The first thing that comes to mind when commercial real estate (CRE) property managers and owners hear the word revenue, is rental income. And while filling space is obviously the largest contributor to top-line revenue, in this age of driving NOI optimization, it’s not the only way to positively impact the bottom line. We put together this list of some additional revenue opportunities CRE operators may be either overlooking or not fully leveraging:
1. Conference room and event spaces
Many buildings have available space in their property that tenants can reserve for meetings and events. Property management teams can generally charge a fee for these perks, even if the fee is nominal. It’s generally an easy source of incremental revenue. The challenge to doing so regularly is often managing the promotion, scheduling, and fee process. The simplest way to do this is through software where your tenants can reserve the space themselves and start the process. This removes the manual process of penciling-in events to a calendar and approvals, freeing valuable time for your property management team. It also assures you are effectively tracking and booking your conference room and event space; capturing all available revenue opportunities associated with the available resources.
To meet tenant expectations, many CRE properties are constructing and offering in-building amenities. A gym or bike storage are common examples. If you offer a gym facility to your tenants in your building, you can still charge a fee for that amenity. Some landlords build this cost into tenant leases, others charge by individual usage. Either way, this is a simple opportunity to increase revenue. In fact, the building we work in sent out a survey recently asking if we (as in individual occupants, not just the company) would be open to paying a small fee to use a gym and, if so, how much would be reasonable? The same goes for other amenities such as parking. This is a simple way to drive revenue from key amenities you provide to tenants and enhance tenant satisfaction.
3. Bill backs for work order service requests
You may not be realizing full revenue potential if you don’t have a well-designed process to track and bill tenants for all requested billable work as allowed by the lease. This can include everything from changing a light bulb to hanging a TV monitor. Accurate request capture, assignment, and reporting on time, materials, labor costs, mark-ups (margins), and taxes is critical to understanding profit, as is identifying how much service is “comped,” (given away) vs. fully charged for. Again, well-designed property management software should allow you to do this easily and share billable data seamlessly with your accounting system for simplified invoicing.
4. Overtime HVAC
If tenants request overtime HVAC you generally can charge them for that, again as allowed and defined by the lease. Overtime means the request is for after normal operating hours within your building and is a profit center with a lot of potential. We find that after-hours HVAC programs aren’t as efficient as they could be. One of our partners, Genea, offers technology that is specifically designed to track and automatically bill these requests. Their solution handles the whole overtime HVAC process, from a tenant requesting overtime HVAC through their smartphones to fulfilling the request directly with a BMS integration and finally, automating billing for the service. All without the property management team lifting a finger.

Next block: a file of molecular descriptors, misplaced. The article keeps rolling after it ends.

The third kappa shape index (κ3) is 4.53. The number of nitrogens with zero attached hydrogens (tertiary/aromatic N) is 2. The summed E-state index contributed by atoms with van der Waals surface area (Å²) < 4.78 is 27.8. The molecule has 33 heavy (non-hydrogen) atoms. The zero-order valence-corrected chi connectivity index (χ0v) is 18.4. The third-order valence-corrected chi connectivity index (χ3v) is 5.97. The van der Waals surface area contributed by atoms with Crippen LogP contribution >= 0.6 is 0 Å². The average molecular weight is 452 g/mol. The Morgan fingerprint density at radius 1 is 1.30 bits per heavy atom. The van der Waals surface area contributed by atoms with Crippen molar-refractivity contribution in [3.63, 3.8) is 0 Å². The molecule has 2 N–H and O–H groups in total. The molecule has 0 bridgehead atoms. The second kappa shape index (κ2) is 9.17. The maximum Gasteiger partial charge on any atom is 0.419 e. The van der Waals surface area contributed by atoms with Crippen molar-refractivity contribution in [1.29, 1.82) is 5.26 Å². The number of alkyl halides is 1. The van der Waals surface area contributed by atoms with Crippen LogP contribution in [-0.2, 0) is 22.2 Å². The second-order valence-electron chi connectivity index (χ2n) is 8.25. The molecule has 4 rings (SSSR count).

5. Submeter billing
Submeter billing is an option to recover revenue for some CRE buildings. The important thing to remember is that profiting off of utility billback is prohibited or limited in some states. There are a number of rules and regulations around sub-metered billing, but you should make sure you are recouping the appropriate costs from your tenants. The most efficient way to do this is to use submeter billing technology from CRE tech providers such as Genea and Aquicore (another valued Building Engines partner). Tools like Aquicore’s automate meter reading, and automatically generate invoices and integrate with accounting systems. This saves property management teams time and streamlines tenant submeter billing – both positively impacting your bottom line.
6. Use of freight elevators
Depending on the type of building you manage, you might also be able to charge your tenants for use of the freight elevators. This option can be overlooked when looking at ways to increase revenue. Tenants use freight elevators with some regularity, beyond just moving in or out, but without systems (and clear policies) in place, to schedule, approve and bill for usage, this revenue opportunity is often missed.
7. Digital and networking services
When a tenant moves in or expands today, there is a lot of technology and digital service work that needs to be completed. IT infrastructure must be set up in their space including cabling, power, Wi-Fi, etc. A relatively new way that you can earn additional revenue is to partner with new companies such as Join to deliver these services. Join partners with CRE landlords to provide a subscription service for all of a tenant’s digital needs. By entering into a partnership with Join, CRE landlords can participate in an ongoing revenue streams and deliver a better-quality service to tenants that gets them in their space and operating faster.
Rooftop leases are still a good source of revenue, but a bit on the decline. That said, the coming 5G revolution might offer additional opportunities to drive incremental revenue here. Landlord-run Co-working space will also create new opportunities. This list is just a starting point to help get you thinking about additional areas of revenue you may not be fully taking advantage of today. Yes, rent is, and always will be, the primary source of revenue, but there may be enough coins hidden under the cushions to make a sizable impact on NOI and asset value.